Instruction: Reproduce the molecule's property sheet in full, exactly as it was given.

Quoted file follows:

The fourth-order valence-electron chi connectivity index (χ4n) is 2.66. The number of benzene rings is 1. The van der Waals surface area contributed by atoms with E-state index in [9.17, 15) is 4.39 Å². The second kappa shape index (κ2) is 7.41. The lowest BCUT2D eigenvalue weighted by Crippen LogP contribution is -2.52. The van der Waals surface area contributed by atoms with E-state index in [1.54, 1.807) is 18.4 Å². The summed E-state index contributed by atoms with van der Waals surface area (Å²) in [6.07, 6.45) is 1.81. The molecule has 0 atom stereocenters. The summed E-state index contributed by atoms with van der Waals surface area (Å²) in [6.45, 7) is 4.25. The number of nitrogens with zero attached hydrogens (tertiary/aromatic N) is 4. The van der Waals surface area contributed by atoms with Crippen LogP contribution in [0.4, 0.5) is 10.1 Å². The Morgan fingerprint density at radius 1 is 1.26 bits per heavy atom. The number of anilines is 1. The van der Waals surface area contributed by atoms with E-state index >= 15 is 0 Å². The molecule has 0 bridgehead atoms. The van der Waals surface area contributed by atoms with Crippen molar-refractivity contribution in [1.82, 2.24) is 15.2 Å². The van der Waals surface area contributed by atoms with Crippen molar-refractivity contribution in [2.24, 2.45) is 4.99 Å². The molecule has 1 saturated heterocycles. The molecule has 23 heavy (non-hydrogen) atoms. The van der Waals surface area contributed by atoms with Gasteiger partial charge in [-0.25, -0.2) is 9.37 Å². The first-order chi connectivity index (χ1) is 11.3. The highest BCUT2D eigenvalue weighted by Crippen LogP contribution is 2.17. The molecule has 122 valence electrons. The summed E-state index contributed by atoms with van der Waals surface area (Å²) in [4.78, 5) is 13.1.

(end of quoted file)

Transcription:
The fourth-order valence-electron chi connectivity index (χ4n) is 2.66. The number of benzene rings is 1. The van der Waals surface area contributed by atoms with E-state index in [9.17, 15) is 4.39 Å². The second kappa shape index (κ2) is 7.41. The lowest BCUT2D eigenvalue weighted by Crippen LogP contribution is -2.52. The van der Waals surface area contributed by atoms with E-state index in [1.54, 1.807) is 18.4 Å². The summed E-state index contributed by atoms with van der Waals surface area (Å²) in [6.07, 6.45) is 1.81. The molecule has 0 atom stereocenters. The summed E-state index contributed by atoms with van der Waals surface area (Å²) in [6.45, 7) is 4.25. The number of nitrogens with zero attached hydrogens (tertiary/aromatic N) is 4. The van der Waals surface area contributed by atoms with Crippen LogP contribution in [0.4, 0.5) is 10.1 Å². The Morgan fingerprint density at radius 1 is 1.26 bits per heavy atom. The number of anilines is 1. The van der Waals surface area contributed by atoms with E-state index >= 15 is 0 Å². The molecule has 0 bridgehead atoms. The van der Waals surface area contributed by atoms with Crippen molar-refractivity contribution in [1.82, 2.24) is 15.2 Å². The van der Waals surface area contributed by atoms with Crippen molar-refractivity contribution in [2.24, 2.45) is 4.99 Å². The molecule has 1 saturated heterocycles. The molecule has 23 heavy (non-hydrogen) atoms. The van der Waals surface area contributed by atoms with Gasteiger partial charge in [-0.25, -0.2) is 9.37 Å². The first-order chi connectivity index (χ1) is 11.3. The highest BCUT2D eigenvalue weighted by Crippen LogP contribution is 2.17. The molecule has 122 valence electrons. The summed E-state index contributed by atoms with van der Waals surface area (Å²) in [4.78, 5) is 13.1.